"There is no free lunch," Rohit Malpani, of the WHO's research for health department, told the briefing. "There are different risks associated with each use case."

"There are also broader health systems and societal risks."

The training and use of these powerful models also come with a substantial environmental cost, in terms of carbon emissions and water consumption.

In addition, the WHO raises concerns about their development and deployment being concentrated in the hands of large tech companies, due to the financial costs of training and maintaining them.

"These models, whatever the benefits, may reinforce and expand their power and dominance versus governments and health systems," added Malpani.

Inequalities

The WHO also raises issues around equality of access to these models, which could be limited by the digital divide and high subscription fees, exacerbating existing health inequalities between developed and developing countries.

Furthermore, LMMs trained on biased data could perpetuate these biases within health care systems.

A major challenge lies in building the necessary infrastructure and regulating the use of AI across public and private sectors.

"It's really critical that we recognize the variances that exist across countries and in the availability of robust data," said Labrique. "We're working very closely to enable countries to ensure that they have the good governance needed to shepherd and steward the use of AI in the health sector."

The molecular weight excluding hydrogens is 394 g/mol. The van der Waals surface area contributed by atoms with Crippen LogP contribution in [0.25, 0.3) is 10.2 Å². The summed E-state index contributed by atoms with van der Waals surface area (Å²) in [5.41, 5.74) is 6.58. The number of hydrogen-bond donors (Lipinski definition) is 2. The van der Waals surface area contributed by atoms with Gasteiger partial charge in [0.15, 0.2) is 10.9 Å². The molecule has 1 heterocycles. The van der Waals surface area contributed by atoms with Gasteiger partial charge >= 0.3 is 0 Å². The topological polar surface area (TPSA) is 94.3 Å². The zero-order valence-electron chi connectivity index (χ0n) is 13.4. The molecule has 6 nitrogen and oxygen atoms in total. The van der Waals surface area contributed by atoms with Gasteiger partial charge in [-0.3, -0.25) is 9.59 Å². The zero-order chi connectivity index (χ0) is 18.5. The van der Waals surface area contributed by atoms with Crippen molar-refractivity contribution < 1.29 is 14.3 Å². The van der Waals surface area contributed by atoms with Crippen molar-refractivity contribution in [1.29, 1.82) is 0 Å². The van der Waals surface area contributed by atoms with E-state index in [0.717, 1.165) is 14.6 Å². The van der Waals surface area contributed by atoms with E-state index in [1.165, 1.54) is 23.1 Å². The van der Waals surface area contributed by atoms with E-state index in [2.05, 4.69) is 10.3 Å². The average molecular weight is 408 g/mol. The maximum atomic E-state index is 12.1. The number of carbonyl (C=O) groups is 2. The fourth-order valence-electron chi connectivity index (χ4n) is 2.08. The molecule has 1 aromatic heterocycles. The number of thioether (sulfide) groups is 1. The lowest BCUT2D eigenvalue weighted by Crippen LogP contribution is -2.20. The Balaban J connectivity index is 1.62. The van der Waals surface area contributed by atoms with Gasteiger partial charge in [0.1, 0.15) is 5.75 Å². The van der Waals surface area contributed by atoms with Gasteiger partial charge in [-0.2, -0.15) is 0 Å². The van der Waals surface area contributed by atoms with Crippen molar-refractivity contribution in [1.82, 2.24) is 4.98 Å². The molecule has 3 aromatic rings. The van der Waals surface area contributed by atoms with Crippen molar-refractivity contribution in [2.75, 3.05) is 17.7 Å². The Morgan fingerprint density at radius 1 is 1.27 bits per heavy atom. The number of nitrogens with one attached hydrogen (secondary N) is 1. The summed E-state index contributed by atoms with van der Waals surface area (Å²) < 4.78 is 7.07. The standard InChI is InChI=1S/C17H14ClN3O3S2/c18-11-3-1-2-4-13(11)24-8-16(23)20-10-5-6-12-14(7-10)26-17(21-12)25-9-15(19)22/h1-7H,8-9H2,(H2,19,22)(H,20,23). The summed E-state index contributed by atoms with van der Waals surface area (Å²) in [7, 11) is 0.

However, Gerwill at AI 2030 thinks there is more to be done.

"Initiatives such as providing grants, access to shared cloud computing resources, and open datasets could be immensely beneficial," he said.

He said international bodies can level the playing field by enabling low- and to acquire the computational power, data, and expertise needed for the development and application of LMMs.

International organizations can facilitate knowledge transfer through events and information platforms, says Gerwill, as well as supporting countries with local data, which is crucial for these models to reflect regional needs and contexts more accurately.

"Championing inclusive development is important," he said. "It is vital for international organizations to ensure that stakeholders from nations with fewer resources are actively involved in the development and governance processes of new LMM technologies."

Ultimately, the WHO recognizes that some harm from AI is inevitable. Its guidance offers recommendations on liability schemes and calls for compensation mechanisms, in the event that patients suffer as a result of AI.

"Implementing comprehensive liability regulations and regulatory oversight is essential," agrees Gerwill.

"It is imperative for regulators to establish clear liability norms to guarantee that individuals adversely affected by an LMM receive adequate compensation and legal recourse."

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Citation: WHO says AI risks in global health 'must be accounted for' (2024, January 24) retrieved 20 April 2024 from https://medicalxpress.com/news/2024-01-ai-global-health-accounted.html